The Influencer Hour: A Q&A with the Founders of Juris Diction
Running a law practice is overwhelming - from maintaining client work, to marketing, to scaling and managing staff, to still finding time to lead a thriving life outside the law, it is easy for lawyers to quickly become overwhelmed and burn out.
That’s where Juris Diction has found an opportunity to help. Juris Diction, founded by lawyers Megan Wakefield and Jessi Patton, is a marketing and business development company that helps attorneys structure their businesses, learn the law, establish systems, manage growth, and serve their clients. The company offers attorneys business development, consultation, and training to help them launch and grow thriving practices while maintaining healthy lives outside the law.
I enjoyed speaking with the founders of Juris Diction to learn more about why developing systems and automating key tasks within our businesses and practices is so critical.
DLM: What made you decide to leave traditional legal practice to help lawyers thrive in their practices and lives?
JD: We went to law school together, worked together in clinic, and spent many late nights talking about how we saw ourselves fitting into the legal profession. We both knew we wanted to do something creative and impactful that helped others. But we also didn't see ourselves fitting neatly into the traditional practice model. We didn't want our lives to be 100% wrapped up in our work, we didn't want our income capped by the billable hour, and we wanted to actually love what we do. When we saw the opportunity with Juris Diction, to provide a real service to help other attorneys build thriving businesses, we jumped at it.
DLM: Why do you think it’s important for lawyers to diversify their income streams and to find ways to generate passive income?
JD: In the legal profession, we bump into a problem we call the Professional Service Provider's Dilemma. The dilemma is, as attorneys, our earning is 100% tied to the amount of time we spend serving our clients. This is especially true if we charge hourly, but even if we are using a flat-fee or subscription model, there is an upper limit to how much we can earn. Why? Because, at a certain point, we can't keep taking on more clients. Sure, we could hire more attorneys to work with us, but that increases business expenses and time needed to manage those attorneys. What if instead of pushing ourselves to take on more and more work in the never-ending pursuit for a little bit more money, we took a step back and looked at what we have? What do we know? What unique skills or perspectives do we possess? Every single attorney we've worked with has a unique approach to a common problem. If they are able to identify that one thing that they are excited to share with clients, that information can be packaged into an information product and scaled. At scale, the attorney can make a broader impact, do fulfilling and exciting work, and earn while she sleeps.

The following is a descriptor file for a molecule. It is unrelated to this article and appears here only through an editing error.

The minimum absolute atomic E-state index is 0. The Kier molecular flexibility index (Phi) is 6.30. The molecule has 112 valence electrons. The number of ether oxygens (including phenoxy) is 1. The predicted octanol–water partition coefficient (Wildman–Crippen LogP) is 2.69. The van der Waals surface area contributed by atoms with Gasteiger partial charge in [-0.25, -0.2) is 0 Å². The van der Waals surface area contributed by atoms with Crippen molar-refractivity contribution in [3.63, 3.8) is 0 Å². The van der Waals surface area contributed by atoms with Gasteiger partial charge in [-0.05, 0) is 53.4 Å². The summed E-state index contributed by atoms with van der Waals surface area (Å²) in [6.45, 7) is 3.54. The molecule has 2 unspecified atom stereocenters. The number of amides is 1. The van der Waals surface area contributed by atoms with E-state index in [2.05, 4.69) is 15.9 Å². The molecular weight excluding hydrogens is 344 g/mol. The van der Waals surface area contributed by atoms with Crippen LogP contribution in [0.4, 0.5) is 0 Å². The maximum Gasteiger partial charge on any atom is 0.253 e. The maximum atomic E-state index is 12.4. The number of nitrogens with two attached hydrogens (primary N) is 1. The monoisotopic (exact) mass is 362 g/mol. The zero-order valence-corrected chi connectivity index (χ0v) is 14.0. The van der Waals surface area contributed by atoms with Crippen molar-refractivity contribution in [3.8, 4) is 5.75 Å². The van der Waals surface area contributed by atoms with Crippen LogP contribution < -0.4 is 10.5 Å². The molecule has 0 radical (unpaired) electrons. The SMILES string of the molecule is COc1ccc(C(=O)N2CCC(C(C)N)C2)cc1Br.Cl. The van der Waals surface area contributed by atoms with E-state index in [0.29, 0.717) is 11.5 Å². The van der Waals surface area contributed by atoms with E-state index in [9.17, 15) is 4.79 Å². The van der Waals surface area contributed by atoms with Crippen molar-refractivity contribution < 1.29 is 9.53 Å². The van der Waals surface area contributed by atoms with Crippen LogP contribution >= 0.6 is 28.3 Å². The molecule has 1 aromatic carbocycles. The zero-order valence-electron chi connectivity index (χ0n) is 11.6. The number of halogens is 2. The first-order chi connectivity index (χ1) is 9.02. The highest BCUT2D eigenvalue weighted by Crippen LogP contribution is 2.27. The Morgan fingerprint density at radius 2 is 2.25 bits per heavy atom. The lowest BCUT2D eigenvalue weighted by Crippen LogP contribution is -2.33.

DLM: What are three things that solo or small firm lawyers can start doing right now if they want to revamp and refresh the way that they are running their practices?
JD: First, we recommend getting super, crystal-clear on your goals. In our Next Level Law Practice program, we call this your "Personal Freedom Plan." Basically, it's writing out why you started your own law practice in the first place. What is your version of freedom? What does it look like? How will it feel? What do you need to be earning to support it? Then, you get in the habit of using this freedom plan every day of your life. In your practice, every business decision should be tracked against the Personal Freedom Plan by asking the question, "Does this decision get me closer to or further from my freedom?"
Second, systematize, systematize, systematize. In a truly thriving practice, an attorney never does the same thing twice. Duplicated effort is where we lose the majority of our time, momentum, energy, and -- as a result -- money. If you take the time to build systems in your practice that are replicable and, to the extent possible, can be automated, you will have far more time to serve more clients, build an effective marketing system, develop a second stream of income, or *gasp* actually spend some time outside of work!
Our final suggestion is to gather a community of like-minded attorneys around you. Solo practice can be incredibly lonely work. Stress can become unbearable when we feel like it's all on us. So, find your community. Seek out other creative, entrepreneurial attorneys who are in their work as well. Engage regularly with them. Be willing to ask questions and share advice. Be vulnerable. It will make all the difference.
To learn more about Juris Diction and how it can help you grow your practice, check out the ten-week program Next Level Law Practice. You may also visit : thrivejd.com, or following along on Facebook @jurisdictionlegal and on Instagram @juris_diction_legal.